The Brazilian Grand Prix is also an opportunity for the teams to try out the latest-specification 2014 prototype tyres during Friday’s free practice sessions, in preparation for next season, which features a raft of regulation changes. The new engine characteristics of the 2014 cars will have an important effect on the tyres. Each car will have two sets of next year’s tyres to use in FP1 and FP2, as allowed by the current regulations. These will feature the 2014 construction and profile, with the 2014 medium compound.
Paul Hembery: “We’ve chosen the hard and medium tyres for Brazil to deal with the different demands of the famous Interlagos circuit, where we always receive a fantastic welcome from the amazingly enthusiastic fans.
There are a number of things to look out for in Brazil: despite being resurfaced a few years back the track is always quite bumpy, which makes it hard for the tyres to find traction and increases the physical demands on the drivers.
Just like last year, we’ll be giving all the teams the opportunity to test next year’s tyres during Friday free practice, given the fundamental changes in the technical regulations for 2014. Brazil is actually Pirelli’s biggest market, so we’re all really looking forward to getting back there, for a race that marks the end of a technical era.”
Jean Alesi: “Interlagos is a circuit where the driver really feels involved, and while that sounds illogical, there are some circuits where you basically drive from corner to corner, whereas at Interlagos it’s a real experience that takes you over.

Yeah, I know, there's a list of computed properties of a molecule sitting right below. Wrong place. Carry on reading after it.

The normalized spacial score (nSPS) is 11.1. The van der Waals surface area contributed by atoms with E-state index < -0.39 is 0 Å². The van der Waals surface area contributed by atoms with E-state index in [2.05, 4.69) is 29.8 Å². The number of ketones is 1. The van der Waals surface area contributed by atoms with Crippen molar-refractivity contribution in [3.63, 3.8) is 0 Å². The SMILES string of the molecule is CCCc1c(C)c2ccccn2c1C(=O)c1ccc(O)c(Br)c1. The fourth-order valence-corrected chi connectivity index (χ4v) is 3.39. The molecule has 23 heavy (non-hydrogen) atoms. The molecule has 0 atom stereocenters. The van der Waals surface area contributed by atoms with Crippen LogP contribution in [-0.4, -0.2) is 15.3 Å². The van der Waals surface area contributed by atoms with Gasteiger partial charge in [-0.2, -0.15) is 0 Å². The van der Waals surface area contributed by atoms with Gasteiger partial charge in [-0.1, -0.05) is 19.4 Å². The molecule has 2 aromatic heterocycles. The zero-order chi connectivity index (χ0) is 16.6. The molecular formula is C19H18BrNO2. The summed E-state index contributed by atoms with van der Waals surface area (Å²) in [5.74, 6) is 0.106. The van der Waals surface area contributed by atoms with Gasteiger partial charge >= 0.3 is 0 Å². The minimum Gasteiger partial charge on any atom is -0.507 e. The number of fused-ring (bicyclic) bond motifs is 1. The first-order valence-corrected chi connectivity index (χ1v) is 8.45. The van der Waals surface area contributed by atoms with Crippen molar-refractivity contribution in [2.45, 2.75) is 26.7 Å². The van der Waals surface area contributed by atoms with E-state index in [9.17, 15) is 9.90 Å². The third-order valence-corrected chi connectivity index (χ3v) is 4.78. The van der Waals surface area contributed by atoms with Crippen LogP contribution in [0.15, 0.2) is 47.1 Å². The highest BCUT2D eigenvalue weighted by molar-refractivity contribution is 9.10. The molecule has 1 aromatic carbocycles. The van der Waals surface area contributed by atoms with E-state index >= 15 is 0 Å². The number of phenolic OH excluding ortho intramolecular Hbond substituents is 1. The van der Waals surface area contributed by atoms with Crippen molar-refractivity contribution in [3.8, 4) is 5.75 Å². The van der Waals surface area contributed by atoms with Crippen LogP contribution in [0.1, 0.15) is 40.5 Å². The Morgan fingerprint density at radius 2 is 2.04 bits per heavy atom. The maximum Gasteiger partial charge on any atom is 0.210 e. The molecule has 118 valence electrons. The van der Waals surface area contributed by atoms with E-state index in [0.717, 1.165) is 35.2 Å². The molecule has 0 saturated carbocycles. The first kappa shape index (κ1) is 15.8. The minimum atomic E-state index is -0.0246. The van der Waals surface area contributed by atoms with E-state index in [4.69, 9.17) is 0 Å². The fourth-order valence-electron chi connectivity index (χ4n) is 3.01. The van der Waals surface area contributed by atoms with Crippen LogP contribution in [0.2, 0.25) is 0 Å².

Even though the track has been resurfaced a few times, it’s still quite bumpy, with big compressions, and because it’s anti-clockwise it feels very physical to drive. I love the feeling and the atmosphere at Interlagos: the fans are absolutely fantastic, so it’s a great place to go racing.
Obviously for Pirelli this is a very important race because of the Brazilian market and this has always been the case: in my era I remember that Nelson Piquet owned a Pirelli tyre distributor in Brazil and was involved in promotional work to underline the importance of having the right tyres. The weather is always very changeable, so you have to be prepared for everything. The key to Interlagos is finding the right rhythm: if you manage this then you can minimise the tyre wear and have a good performance. I’ve been on the podium there in the past, but it’s important to find a good feeling immediately.”
The circuit from a tyre point of view
There is a big emphasis on combined traction: the transition when drivers go from braking to putting the power down. Interlagos is usually light on brakes, so conserving momentum is important.
Set-up for Interlagos tends to be a compromise: there’s a long uphill straight towards the start-finish line, which puts the emphasis on speed and power (a challenge for the engines due to the altitude of Interlagos as well) but the more twisty infield section requires more downforce. The final sector of the lap is the most crucial one for the overall time.
Technical tyre notes